Many kids dream of venturing into space to search for new planets or to conduct cutting-edge research on the International Space Station (ISS). In August 2017, twelve eager men and women came one step closer to realizing their lifelong ambition when they reported to the Johnson Space Center in Houston to begin two years of grueling training. If they succeed, they will be NASA’s biggest graduating class of astronauts since 2000.
The seven men and five women were selected from a record 18,300 applications received by the space agency, since it announced it was seeking more astronauts in December 2015. To be considered for the position, candidates had to have a bachelor’s degree in science, technology, engineering or a mathematics-related field. They were also required to be in good health and between 5’2 and 6’3 tall. Also essential were superior “leadership, teamwork, and communications skills.” According to NASA, the twelve trainees, selected after two rounds of interviews — one lasting three days and the second, an entire week — are a diverse group with various careers and backgrounds.
Jasmin Moghbeli, one of the twelve recruits, has been dreaming of becoming an astronaut since sixth grade after reading a book about cosmonaut Valentina Tereshkova, the first female in space. “I'd always been interested in science, math, and technology, that sort of thing always drew me in. I thought space exploration was the coolest thing.”
The modest 33-year-old is stunned that she was selected and says, "There were many other applicants that applied who were extremely qualified for this position that aren't lucky enough to be sitting up here like I am.” However, it would be hard to find someone as suitable for the job than the New York native, who boasts a bachelor’s and master’s degree in Aerospace Engineering. She has 1,600 hours of flight training, completed 150 combat missions, and at the time of her selection, was testing H-1 helicopters for the U.S. Marine Corps. Moghbeli’s advice for aspiring astronauts? "Start looking into science, technology, engineering, math, those kinds of fields. But whatever you do, love it.”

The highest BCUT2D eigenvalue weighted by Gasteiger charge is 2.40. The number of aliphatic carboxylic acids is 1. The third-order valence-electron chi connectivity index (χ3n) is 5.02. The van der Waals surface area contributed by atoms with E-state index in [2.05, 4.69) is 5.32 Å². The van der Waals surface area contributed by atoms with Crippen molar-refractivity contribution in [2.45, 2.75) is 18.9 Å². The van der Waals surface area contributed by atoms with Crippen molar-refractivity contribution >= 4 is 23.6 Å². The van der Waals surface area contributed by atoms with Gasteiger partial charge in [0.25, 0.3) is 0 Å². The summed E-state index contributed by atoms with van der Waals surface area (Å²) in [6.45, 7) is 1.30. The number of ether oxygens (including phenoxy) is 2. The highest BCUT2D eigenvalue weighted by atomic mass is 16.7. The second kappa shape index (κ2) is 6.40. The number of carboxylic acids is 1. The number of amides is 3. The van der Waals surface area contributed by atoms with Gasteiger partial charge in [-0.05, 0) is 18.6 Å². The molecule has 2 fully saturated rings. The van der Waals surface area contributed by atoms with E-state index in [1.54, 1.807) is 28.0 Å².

Fellow trainee Kayla Barron, a lieutenant in the U.S. Navy at the time of her application, heard about the chance to become an astronaut through one of her mentors. The nuclear science graduate from Cambridge University thought her unconventional background as a member of the military would put her out of contention for the astronaut job. And she almost did not make it, but only because she missed NASA’s call and the space agency does not leave voicemails. “It was a horrifying experience. It was the most important call of my life.” Fortunately, they called back, and she instantly accepted the offer. Her advice to space dreamers? “Learn how to fail and move on from failure. You have to risk failure in order to be successful.”
Both women, along with the ten other trainees, are currently acquiring new skills that include endurance tasks like swimming laps and treading water for up to 10 minutes at a time, while wearing a flight suit and tennis shoes. They are also required to ride up and down jet aircrafts at least 40 times a day to mimic the zero gravity conditions in space, get their scuba certification, and become accustomed to wearing the hot and uncomfortable astronaut suits.
According to NASA’s website, upon graduating, the new astronauts will be assigned to various tasks. These range from research on the International Space Station to conducting deep space missions on NASA’s new Orion spacecraft. Moghbeli says, “A lot of new, exciting things are coming up that we could potentially be doing in the near future. If they could assign me any mission, I'd be overjoyed.” The future astronaut adds, “Hopefully we can continue to go off and explore where we've never been before.”
Resources: NPR.org, NASA.gov, money.CNN.com.